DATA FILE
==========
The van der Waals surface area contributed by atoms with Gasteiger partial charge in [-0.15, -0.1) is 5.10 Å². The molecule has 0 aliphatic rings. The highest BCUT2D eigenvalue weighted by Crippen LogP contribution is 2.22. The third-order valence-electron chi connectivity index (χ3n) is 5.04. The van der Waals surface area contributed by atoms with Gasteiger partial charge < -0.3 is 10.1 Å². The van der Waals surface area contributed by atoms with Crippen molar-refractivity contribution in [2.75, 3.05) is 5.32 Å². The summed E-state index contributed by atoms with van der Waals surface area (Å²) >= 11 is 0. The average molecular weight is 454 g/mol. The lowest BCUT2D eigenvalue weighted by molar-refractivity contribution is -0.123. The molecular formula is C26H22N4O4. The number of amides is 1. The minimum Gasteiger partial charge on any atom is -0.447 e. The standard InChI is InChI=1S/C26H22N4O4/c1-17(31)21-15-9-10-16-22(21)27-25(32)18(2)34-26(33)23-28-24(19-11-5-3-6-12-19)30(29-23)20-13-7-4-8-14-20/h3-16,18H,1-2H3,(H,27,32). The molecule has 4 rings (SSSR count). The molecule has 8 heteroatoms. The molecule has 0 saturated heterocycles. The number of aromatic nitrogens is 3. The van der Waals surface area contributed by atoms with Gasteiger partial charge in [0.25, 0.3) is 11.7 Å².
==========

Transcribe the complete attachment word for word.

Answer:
The van der Waals surface area contributed by atoms with Gasteiger partial charge in [-0.15, -0.1) is 5.10 Å². The molecule has 0 aliphatic rings. The highest BCUT2D eigenvalue weighted by Crippen LogP contribution is 2.22. The third-order valence-electron chi connectivity index (χ3n) is 5.04. The van der Waals surface area contributed by atoms with Gasteiger partial charge < -0.3 is 10.1 Å². The van der Waals surface area contributed by atoms with Crippen molar-refractivity contribution in [2.75, 3.05) is 5.32 Å². The summed E-state index contributed by atoms with van der Waals surface area (Å²) >= 11 is 0. The average molecular weight is 454 g/mol. The lowest BCUT2D eigenvalue weighted by molar-refractivity contribution is -0.123. The molecular formula is C26H22N4O4. The number of amides is 1. The minimum Gasteiger partial charge on any atom is -0.447 e. The standard InChI is InChI=1S/C26H22N4O4/c1-17(31)21-15-9-10-16-22(21)27-25(32)18(2)34-26(33)23-28-24(19-11-5-3-6-12-19)30(29-23)20-13-7-4-8-14-20/h3-16,18H,1-2H3,(H,27,32). The molecule has 4 rings (SSSR count). The molecule has 8 heteroatoms. The molecule has 0 saturated heterocycles. The number of aromatic nitrogens is 3. The van der Waals surface area contributed by atoms with Gasteiger partial charge in [0.25, 0.3) is 11.7 Å².